By Elliott Wave International
In the 1973 song “The Joker,” the Steve Miller Band sang:
“I’m a joker. I’m a smoker. I’m a midnight toker.”
Of course, “midnight toker” referred to pot smoking. Back then, there were plenty of midnight tokers, but most of them feared getting “busted.”
Thirty years later, in 2003, the Elliott Wave Theorist predicted:
“Eventually, possession and sale of recreational drugs will be decriminalized.”
Then, in July 2009, The Socionomist (the monthly publication of the Socionomics Institute, a sister organization of Elliott Wave International) published a study titled “The Coming Collapse of Modern Prohibition,” which reviewed the repeal of Prohibition during the bear market psychology of the early 1930s.
This study also shed insight as to why the Socionomics Institute’s analysts were predicting greater acceptance toward marijuana use. Here’s an excerpt:
“Social mood influences people’s actions and their social judgments. In times of positive mood, people have the resources to enforce their social desires. They can afford to express the black and white moral issues preferred during bull markets, and drug abuse is a favorite target.
During times of negative mood, on the other hand, society’s priorities change. People have other, bigger worries and begin to view recreational drugs as less dangerous, if not innocuous in offering stress relief, pain reduction and the ability to cope with the pressures of negative social mood.
Over the past 100 years, governmental activities have manifested these changing attitudes. During periods of rising mood, policymakers stepped up regulation of cannabis. During periods of falling mood, they eased those same stances.
Keep in mind that when the July 2009 Socionomist published, society had just experienced its worst “falling mood” period since the ’30s.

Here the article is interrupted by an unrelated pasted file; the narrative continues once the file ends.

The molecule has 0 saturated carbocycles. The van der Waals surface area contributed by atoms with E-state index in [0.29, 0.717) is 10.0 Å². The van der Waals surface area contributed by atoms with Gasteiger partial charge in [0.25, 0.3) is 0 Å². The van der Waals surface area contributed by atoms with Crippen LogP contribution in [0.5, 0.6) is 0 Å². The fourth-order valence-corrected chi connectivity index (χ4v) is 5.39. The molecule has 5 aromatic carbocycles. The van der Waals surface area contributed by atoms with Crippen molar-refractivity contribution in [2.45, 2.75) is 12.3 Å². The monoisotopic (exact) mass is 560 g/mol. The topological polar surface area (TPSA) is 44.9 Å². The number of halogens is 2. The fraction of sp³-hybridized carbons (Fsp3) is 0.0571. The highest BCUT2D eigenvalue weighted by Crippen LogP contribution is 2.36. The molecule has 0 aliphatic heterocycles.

So, analysts at the Socionomics Institute were not at all surprised by what happened in 2012. That was the year that Colorado and Washington became the first states where citizens voted to legalize marijuana for recreational use. Even though pot remains illegal at the federal level, since 2012, other states have also legalized pot for recreational or medical use.
In 2019, the investing public can choose from a number of cannabis stocks.
There are no shortage of stories like this one from U.S. News & World Report (March 1, 2019):
6 Best Cannabis Stocks to Buy on U.S. Exchanges
On the other hand, a March 20 Forbes headline reads:
Cannabis Stocks Are Full Of Hot Air
So, are cannabis stocks a good investment idea or not?
Well, from the Socionomics Institute’s perspective, there’s not an across the board “yes,” or “no” answer. However, according to our analysis, there is opportunity.
Indeed, EWI has just published a special report titled “The Golden Age of Cannabis,” which consists of 7 pages and 21 charts.
You will find analysis of the largest marijuana stocks by market capitalization in the United States, Australia, Canada and the UK.